A large team of researchers affiliated with a host of institutions across Italy have used DNA found in the dental calculus of ancient peoples to help trace changes in human diets during the transition from hunting to agriculture in Italy for thousands of years. In their article published in the journal Nature Communication, the group describes their study of calcified plaque found on the teeth of people living in the Copper, Neolithic, and Paleolithic Ages to learn more about the changes wrought by the shift from food hunting to cultivation.
Previous research has shown that much can be learned about the oral microbiome of ancient people by studying DNA found in material clinging to their teeth. The oral microbiome is the assortment of microbes living in the mouth, and studying the oral microbiome can tell scientists a lot about the diets of people who once used those teeth to chew their food.
In this new work, the researchers removed pieces of dental calculus from the teeth of people who lived in certain regions of Italy at different times to assess changes in their diets over time. In doing so, they were able to identify dietary changes over a period of 30,000 years, a time period that included when people in the region drastically changed their way of life. As people learned to grow food, they not only changed their diet, but also their way of life. They stopped wandering in search of food in small groups and formed large communities centered on agricultural endeavors.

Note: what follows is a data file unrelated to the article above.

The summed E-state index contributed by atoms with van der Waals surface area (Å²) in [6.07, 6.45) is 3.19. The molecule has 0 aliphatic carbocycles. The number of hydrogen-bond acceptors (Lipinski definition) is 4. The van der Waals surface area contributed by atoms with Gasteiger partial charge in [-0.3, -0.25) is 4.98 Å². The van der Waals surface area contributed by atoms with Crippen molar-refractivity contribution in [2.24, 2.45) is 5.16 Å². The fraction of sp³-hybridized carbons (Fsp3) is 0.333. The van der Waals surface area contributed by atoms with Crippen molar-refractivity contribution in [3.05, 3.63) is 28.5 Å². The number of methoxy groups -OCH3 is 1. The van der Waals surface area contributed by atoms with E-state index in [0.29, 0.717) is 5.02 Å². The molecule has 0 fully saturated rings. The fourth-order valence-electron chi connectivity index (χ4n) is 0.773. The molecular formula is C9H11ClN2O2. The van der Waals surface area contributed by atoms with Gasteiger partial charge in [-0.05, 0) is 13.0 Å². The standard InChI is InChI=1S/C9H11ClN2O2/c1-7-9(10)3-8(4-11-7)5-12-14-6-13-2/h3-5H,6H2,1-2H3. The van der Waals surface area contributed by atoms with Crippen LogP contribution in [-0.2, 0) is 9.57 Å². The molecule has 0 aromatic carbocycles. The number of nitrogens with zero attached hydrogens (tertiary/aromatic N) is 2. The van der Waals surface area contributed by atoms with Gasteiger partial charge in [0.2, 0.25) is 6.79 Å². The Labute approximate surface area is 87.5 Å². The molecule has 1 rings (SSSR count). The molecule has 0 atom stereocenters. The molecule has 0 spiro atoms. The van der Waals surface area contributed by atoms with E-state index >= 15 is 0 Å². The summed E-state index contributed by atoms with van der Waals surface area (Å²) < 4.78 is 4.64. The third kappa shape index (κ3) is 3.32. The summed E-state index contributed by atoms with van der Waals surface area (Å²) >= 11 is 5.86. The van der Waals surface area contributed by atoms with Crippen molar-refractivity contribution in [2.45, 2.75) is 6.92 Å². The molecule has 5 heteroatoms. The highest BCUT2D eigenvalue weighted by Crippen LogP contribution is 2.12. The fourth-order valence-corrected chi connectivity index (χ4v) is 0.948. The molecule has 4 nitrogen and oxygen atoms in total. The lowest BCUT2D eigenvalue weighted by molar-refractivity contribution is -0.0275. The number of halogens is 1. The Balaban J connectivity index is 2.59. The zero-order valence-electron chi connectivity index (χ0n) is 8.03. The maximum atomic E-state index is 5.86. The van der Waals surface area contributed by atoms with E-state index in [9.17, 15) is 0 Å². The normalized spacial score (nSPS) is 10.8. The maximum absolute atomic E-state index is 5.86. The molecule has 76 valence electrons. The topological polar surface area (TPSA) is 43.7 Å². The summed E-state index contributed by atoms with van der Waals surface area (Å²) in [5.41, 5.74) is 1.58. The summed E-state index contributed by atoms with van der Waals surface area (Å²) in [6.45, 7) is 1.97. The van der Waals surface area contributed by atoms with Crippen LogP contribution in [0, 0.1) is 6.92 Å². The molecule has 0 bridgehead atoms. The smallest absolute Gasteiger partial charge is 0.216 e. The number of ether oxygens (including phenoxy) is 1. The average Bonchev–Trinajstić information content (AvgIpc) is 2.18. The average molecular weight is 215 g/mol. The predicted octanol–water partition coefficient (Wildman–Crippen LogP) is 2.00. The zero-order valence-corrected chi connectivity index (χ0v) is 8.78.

By examining the oral microbiome of these people, the researchers found that it shifted from a microbiome that supported meat consumption to one that relied on plant-based and fermented foods such as those produced by dairy products. .
Specifically, the team sequenced DNA from material found in 76 samples of dental calculus, spanning the years 31,000 BC to 2,200 BC. In doing so, the researchers discovered two major changes in the composition of the oral biome: an early and subtle change when people started eating home-grown foods, and then a more pronounced change that occurred when consuming products farming became common in the Neolithic period.
Andrea Quagliariello et al, Ancient oral microbiomes support progressive Neolithic dietary shifts to agriculture, Nature Communication (2022). DOI: 10.1038/s41467-022-34416-0
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Quote: Tracing changes in human diet during the transition from hunting to agriculture (2022, November 24) retrieved November 28, 2022 from https://phys.org/news/2022-11-human-diet-transition -agriculture.html
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